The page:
Eye For Film >> Movies >> The Texas Chain Saw Massacre (1974) DVD Review
The Texas Chain Saw Massacre
Reviewed by: Keith Hennessey BrownRead Anton Bitel's film review of The Texas Chain Saw Massacre
With the Texas Chainsaw Massacre already available on R2 DVD, the obvious question is which version to go for.
In terms of sound and picture, there is nothing to choose between this new release from Universal and its predecessor from Blue Dolphin.
Being a low-budget production that was shot on 16mm in mono and blown up for theatrical release, The Texas Chainsaw Massacre is not the sort of film that was ever going to win any audio-visual awards. This said, the restoration and remastering work, along with the new Dolby digital mix are entirely satisfactory, the latter nicely adding to the atmospherics of Hooper's music concrete score.
The commentary track with director Tobe Hooper, cinematographer Daniel Pearl and Gunnar "Leatherface" Hansen, was originally featured on the Elite Laserdisc release, but also appeared on the old UK DVD.
Taking the form of an impromptu chat, with the three men bouncing reminiscences and questions off one another, it works well. Each man's contribution complements the others, giving us a composite picture of what the film was like from the perspectives of director, crew and performers.
Any gaps in the commentary are filled in by the new extras - which come at the cost of removing the original mono sound mix - a 72-minute documentary, The Shocking Truth, and shorter interviews with Hooper and writer Kim Henkel, all produced by Blue Underground.
Including contributions from just about everyone who matters among the cast and crew - only Terri McMinn, Ed Neal and Daniel Pearl are noticeably absent - the documentary tells the story of the film from its genesis through production, distribution and reception, on to the eventual sequels.
One feels sorry for the participants, who put up with appalling conditions - long days in extremely unpleasant conditions - and received virtually nothing for their pains. With none of the majors, or established exploitation outfits, showing an interest in the film, the only distribution offer came from Bryanston, a Mafia company, whose previous claim to fame was the infamous porno Deep Throat. Net results, TCM makes millions, but only a tiny portion of the money goes to those deserving it.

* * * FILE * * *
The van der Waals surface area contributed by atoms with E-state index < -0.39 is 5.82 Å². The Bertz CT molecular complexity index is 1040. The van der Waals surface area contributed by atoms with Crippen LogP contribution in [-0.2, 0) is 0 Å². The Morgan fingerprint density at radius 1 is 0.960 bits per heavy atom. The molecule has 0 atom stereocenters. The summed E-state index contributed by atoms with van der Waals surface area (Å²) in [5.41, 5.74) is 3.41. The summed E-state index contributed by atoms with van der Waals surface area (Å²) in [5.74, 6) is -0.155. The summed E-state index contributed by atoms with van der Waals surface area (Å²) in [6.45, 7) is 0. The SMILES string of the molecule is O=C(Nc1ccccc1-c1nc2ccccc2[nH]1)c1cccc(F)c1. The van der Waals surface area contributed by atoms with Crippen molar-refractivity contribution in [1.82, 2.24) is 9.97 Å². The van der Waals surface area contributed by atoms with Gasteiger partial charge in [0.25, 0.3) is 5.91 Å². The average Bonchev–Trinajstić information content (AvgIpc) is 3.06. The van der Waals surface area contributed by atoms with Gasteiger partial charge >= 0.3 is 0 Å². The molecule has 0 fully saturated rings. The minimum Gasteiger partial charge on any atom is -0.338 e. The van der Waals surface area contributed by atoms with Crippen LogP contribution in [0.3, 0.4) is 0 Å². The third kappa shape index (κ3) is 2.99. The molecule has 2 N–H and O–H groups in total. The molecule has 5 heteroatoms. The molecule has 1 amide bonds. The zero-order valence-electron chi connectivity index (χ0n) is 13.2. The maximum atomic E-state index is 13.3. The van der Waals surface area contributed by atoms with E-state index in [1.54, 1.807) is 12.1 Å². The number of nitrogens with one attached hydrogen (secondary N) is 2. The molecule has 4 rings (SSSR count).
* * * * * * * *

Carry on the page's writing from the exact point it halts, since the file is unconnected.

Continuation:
Also of note is the discussion of the film's reception in the UK, where stock footage of Nazi book-burnings accompanies the story of its 25-year ban in the territory. It sounds heavy-handed and probably is at some level, yet isn't an entirely inappropriate authorial comment when one considers that TCM was outlawed, not for any specific piece of obscene content, as with the archetypal "video nasty" - whether animal cruelty as in Cannibal Ferox, or sexualised rape as in House On The Edge Of The Park - but because the BBFC, who could not put their finger on anything specific, found the film disturbing.
The interviews, which are divided up into headed segments, are not bad, merely somewhat superfluous by the time you've watched the commentary and documentary. There is, after all, only so much that can be said.
The other extras, with the exception of the DVD-ROM web link, are identical to those on the laserdisc and Blue Dolpin DVD. You get trailers and TV spots for the Bryanston and New Line releases of the film; sequel trailers (with TCM: The Next Generation still curiously represented by a "rough cut" trailer); out-takes and alternatives takes, and comprehensive galleries, which, unfortunately, cannot be set to auto-advance. Nothing outstanding, then, but all of interest to fans of the film.
The package is rounded off with a 16-page booklet and, for the initial DVD release at least, a reproduction poster. Unfortunately the promo DVD I received did not include these materials, so I can't fairly comment on them.
All in all, the Universal DVD of the Texas Chainsaw Massacre is clearly the one to go for if you don't already possess the old Blue Dolphin release. You lose the original mono sound track but gain a very impressive documentary. But whether those with the original will want to upgrade, rather than just renting/borrowing the new DVD to watch the documentary is more debatable.Reviewed on: 09 Mar 2003